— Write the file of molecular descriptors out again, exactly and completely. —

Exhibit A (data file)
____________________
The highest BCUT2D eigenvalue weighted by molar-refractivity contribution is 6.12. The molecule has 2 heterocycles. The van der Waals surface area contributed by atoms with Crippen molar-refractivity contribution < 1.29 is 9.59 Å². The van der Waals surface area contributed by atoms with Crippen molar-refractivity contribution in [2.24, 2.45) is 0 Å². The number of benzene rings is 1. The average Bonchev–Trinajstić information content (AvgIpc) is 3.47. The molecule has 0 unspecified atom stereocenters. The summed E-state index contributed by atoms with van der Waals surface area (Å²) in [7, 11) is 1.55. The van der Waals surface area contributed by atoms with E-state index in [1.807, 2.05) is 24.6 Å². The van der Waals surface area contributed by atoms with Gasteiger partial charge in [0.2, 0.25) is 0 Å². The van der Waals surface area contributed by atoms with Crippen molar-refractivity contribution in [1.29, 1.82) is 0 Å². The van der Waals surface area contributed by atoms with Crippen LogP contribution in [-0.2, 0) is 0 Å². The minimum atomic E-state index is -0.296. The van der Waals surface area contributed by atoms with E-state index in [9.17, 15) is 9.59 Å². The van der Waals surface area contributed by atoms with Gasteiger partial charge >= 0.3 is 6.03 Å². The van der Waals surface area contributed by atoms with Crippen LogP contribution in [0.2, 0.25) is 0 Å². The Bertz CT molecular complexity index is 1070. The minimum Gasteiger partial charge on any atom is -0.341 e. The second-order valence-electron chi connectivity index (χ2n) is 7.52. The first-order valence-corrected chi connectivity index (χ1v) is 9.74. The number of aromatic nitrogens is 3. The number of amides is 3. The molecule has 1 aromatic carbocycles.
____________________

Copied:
The highest BCUT2D eigenvalue weighted by molar-refractivity contribution is 6.12. The molecule has 2 heterocycles. The van der Waals surface area contributed by atoms with Crippen molar-refractivity contribution < 1.29 is 9.59 Å². The van der Waals surface area contributed by atoms with Crippen molar-refractivity contribution in [2.24, 2.45) is 0 Å². The number of benzene rings is 1. The average Bonchev–Trinajstić information content (AvgIpc) is 3.47. The molecule has 0 unspecified atom stereocenters. The summed E-state index contributed by atoms with van der Waals surface area (Å²) in [7, 11) is 1.55. The van der Waals surface area contributed by atoms with E-state index in [1.807, 2.05) is 24.6 Å². The van der Waals surface area contributed by atoms with Gasteiger partial charge in [0.2, 0.25) is 0 Å². The van der Waals surface area contributed by atoms with Crippen molar-refractivity contribution in [1.29, 1.82) is 0 Å². The van der Waals surface area contributed by atoms with Crippen LogP contribution in [-0.2, 0) is 0 Å². The minimum atomic E-state index is -0.296. The van der Waals surface area contributed by atoms with E-state index in [9.17, 15) is 9.59 Å². The van der Waals surface area contributed by atoms with Gasteiger partial charge >= 0.3 is 6.03 Å². The van der Waals surface area contributed by atoms with Crippen LogP contribution in [0.2, 0.25) is 0 Å². The Bertz CT molecular complexity index is 1070. The minimum Gasteiger partial charge on any atom is -0.341 e. The second-order valence-electron chi connectivity index (χ2n) is 7.52. The first-order valence-corrected chi connectivity index (χ1v) is 9.74. The number of aromatic nitrogens is 3. The number of amides is 3. The molecule has 1 aromatic carbocycles.